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Archive for the ‘Directors’ Category

David Carradine and Barbara Hershey in Boxcar Bertha

David Carradine and Barbara Hershey in Boxcar Bertha

No disrespect to Richard Linklater’s film Boyhood, whose filming stretched over many years as the boy grew up. But when some Slate people said it’s “completely unique” and “Nobody else would undertake this project,” I was like, “Just a minute, please.”

David Carradine wrote and directed a movie about Mata Hari, starring his daughter Calista Carradine. It was meant to follow from her teen years to age 41, when the famous spy was executed by a firing squad. The first installment was filmed in 1977, with a couple weeks more of shooting added every year or so, as money was available. Some scenes were shot in Europe and India. It was a monumental passion project, and David Carradine talked about it in his book Endless Highway.

Various journalists have said it was meant to span 30 years. Somebody else reported that it would cover Mata Hari’s life from 15 to 30, and would thus be a 15-year project. There seems to have been confusion. In a 1981 interview, D. Carradine mentioned that even though the subject had been dead for more than 60 years, new facts about her life were still being discovered. He said, “It may be three movies.”

Just before that he said, “The film will probably not exist at a single level or reality.” Which it makes sense to interpret as, it’s a mystery AND a biography AND a war story, or some similar trio of genres. But another writer took that literally and spoke as if the work would actually be three separate movies, and someone else called it a trilogy. And there’s a Carradine quotation about being almost done with the first film, with maybe one more scene to do.

Movie star crush

I fondly remember the TV series Kung Fu, and I’m sure David Carradine’s character Kwai Chang Caine had something to do with the formation of my preferences in men. Later on when the movie Boxcar Bertha came out, it was my favorite for a long time. The picture on this page is from a Playboy photo session commemorating the movie, extra hot because Carradine and Barbara Hershey were deep in love in real life.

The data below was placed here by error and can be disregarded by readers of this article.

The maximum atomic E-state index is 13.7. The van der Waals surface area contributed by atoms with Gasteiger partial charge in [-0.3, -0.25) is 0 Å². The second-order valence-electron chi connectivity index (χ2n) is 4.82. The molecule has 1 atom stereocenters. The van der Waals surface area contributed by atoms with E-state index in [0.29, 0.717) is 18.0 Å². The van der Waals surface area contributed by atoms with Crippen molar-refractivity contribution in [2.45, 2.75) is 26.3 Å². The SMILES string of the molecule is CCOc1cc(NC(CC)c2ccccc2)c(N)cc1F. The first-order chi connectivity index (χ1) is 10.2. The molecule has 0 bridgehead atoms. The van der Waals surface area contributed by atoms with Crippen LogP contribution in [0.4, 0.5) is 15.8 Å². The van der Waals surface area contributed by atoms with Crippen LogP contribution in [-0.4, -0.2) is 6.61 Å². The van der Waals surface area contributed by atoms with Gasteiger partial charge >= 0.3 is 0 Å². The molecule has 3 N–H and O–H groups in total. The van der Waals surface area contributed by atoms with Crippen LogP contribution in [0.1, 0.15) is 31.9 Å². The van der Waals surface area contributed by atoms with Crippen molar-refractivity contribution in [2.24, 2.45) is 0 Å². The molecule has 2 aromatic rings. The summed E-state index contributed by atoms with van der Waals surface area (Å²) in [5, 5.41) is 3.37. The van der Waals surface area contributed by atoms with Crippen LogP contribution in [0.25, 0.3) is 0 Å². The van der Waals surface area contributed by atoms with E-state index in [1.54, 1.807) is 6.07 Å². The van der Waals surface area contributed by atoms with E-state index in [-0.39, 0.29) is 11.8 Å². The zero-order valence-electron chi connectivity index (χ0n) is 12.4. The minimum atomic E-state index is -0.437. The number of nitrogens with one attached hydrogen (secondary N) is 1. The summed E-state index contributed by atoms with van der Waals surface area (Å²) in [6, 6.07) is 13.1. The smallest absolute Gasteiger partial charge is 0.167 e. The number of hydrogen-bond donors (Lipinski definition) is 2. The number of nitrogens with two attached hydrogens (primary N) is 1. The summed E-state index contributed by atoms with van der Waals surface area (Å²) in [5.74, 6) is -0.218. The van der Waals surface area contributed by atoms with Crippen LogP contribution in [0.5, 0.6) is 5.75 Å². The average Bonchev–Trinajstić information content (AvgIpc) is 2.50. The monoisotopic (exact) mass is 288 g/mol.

What follows is from a 1979 chapter of my book Call Someplace Paradise:

On the way to work night shift, at the Lincoln Boulevard onramp to the Santa Monica Freeway, I saw a family group looking for a ride. They were headed for Hollywood but decided Westwood would do just as well. My front door on the passenger side is still crunched in so they piled in the back with a guitar case and backpack and various other paraphernalia. The man was Bill Sunshine, a filmmaker who documents births, mostly home births, for people who want to relive the moment on video. This is what people get now instead of bronzed baby shoes.

He introduced his wife as Calista Carradine, who plays Mata Hari in her father’s film, which they have been working on since she was a child. The concept is to have the same actress fill all the different age roles by the simple method of shooting the film as she grows up. I read about David Carradine’s ambitious project a couple weeks ago, and said so. Bill Sunshine talked some about the movie and, since I work at the hospital, a little about the advancing age and medical problems of John Carradine. The couple have been married for six weeks and are reduced to hitchhiking because of a drunk driving incident during their honeymoon. The boy, about 9, was introduced as Jason Sunshine. The guitar case contained picnic supplies. They’d spent the day at the beach.

A few months later I was at a screening that David Carradine attended. Though I had watched Kung Fu religiously, I figured half the world probably told him that. So I told him I’d picked up his daughter hitchhiking. In another of his books, The Kill Bill Diary, a page says…

…a promo reel for Mata Hari which I made to show at Cannes in 1980, made up of scenes from the first three years, ’77. ’78 and ’79, starring my daughter, from fourteen years old in India to her execution at the age of seventeen in a forest in Holland….

How did that get published? Mata Hari wasn’t executed at 17. WTF? Anyway, at the international film festival, D. Carradine was given a special award for writing the score of the fragmentary film. Over time, Mata Hari grew its own legend. A lot of people heard of it, few saw any of it. There were disturbing rumors and reports, a mild example being someone’s comment about watching D. Carradine directing a scene where his daughter and a male actor were naked and going at it.

The film was included in a couple of “greatest movies never made” webpages. One of them said the action spanned 20 years, and noted that it was supposed to have been released in the summer of 1998. The reviewer called it “an incredible concept that would have made a groundbreaking film that would have served as a fine legacy to Carradine.” It must have been money that stood in the way of completing and releasing the movie, because the filmmaker lived until 2009. According to IMBD, Mata Hari now seems to be one movie, scheduled for release in December of 2014.